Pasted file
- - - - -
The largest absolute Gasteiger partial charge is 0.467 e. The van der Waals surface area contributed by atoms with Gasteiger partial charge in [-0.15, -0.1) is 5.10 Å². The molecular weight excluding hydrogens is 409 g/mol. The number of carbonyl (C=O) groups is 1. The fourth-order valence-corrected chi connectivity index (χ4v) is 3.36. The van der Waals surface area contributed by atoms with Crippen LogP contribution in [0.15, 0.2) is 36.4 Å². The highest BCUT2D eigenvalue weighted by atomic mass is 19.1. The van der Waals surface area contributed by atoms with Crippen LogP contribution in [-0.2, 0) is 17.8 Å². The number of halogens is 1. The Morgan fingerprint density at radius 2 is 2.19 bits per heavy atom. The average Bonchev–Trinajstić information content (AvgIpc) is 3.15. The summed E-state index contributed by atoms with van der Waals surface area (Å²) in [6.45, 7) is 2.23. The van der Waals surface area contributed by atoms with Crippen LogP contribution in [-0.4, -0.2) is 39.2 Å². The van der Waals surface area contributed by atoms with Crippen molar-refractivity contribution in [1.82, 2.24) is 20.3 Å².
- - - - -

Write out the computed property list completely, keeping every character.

The largest absolute Gasteiger partial charge is 0.467 e. The van der Waals surface area contributed by atoms with Gasteiger partial charge in [-0.15, -0.1) is 5.10 Å². The molecular weight excluding hydrogens is 409 g/mol. The number of carbonyl (C=O) groups is 1. The fourth-order valence-corrected chi connectivity index (χ4v) is 3.36. The van der Waals surface area contributed by atoms with Crippen LogP contribution in [0.15, 0.2) is 36.4 Å². The highest BCUT2D eigenvalue weighted by atomic mass is 19.1. The van der Waals surface area contributed by atoms with Crippen LogP contribution in [-0.2, 0) is 17.8 Å². The number of halogens is 1. The Morgan fingerprint density at radius 2 is 2.19 bits per heavy atom. The average Bonchev–Trinajstić information content (AvgIpc) is 3.15. The summed E-state index contributed by atoms with van der Waals surface area (Å²) in [6.45, 7) is 2.23. The van der Waals surface area contributed by atoms with Crippen LogP contribution in [-0.4, -0.2) is 39.2 Å². The van der Waals surface area contributed by atoms with Crippen molar-refractivity contribution in [1.82, 2.24) is 20.3 Å².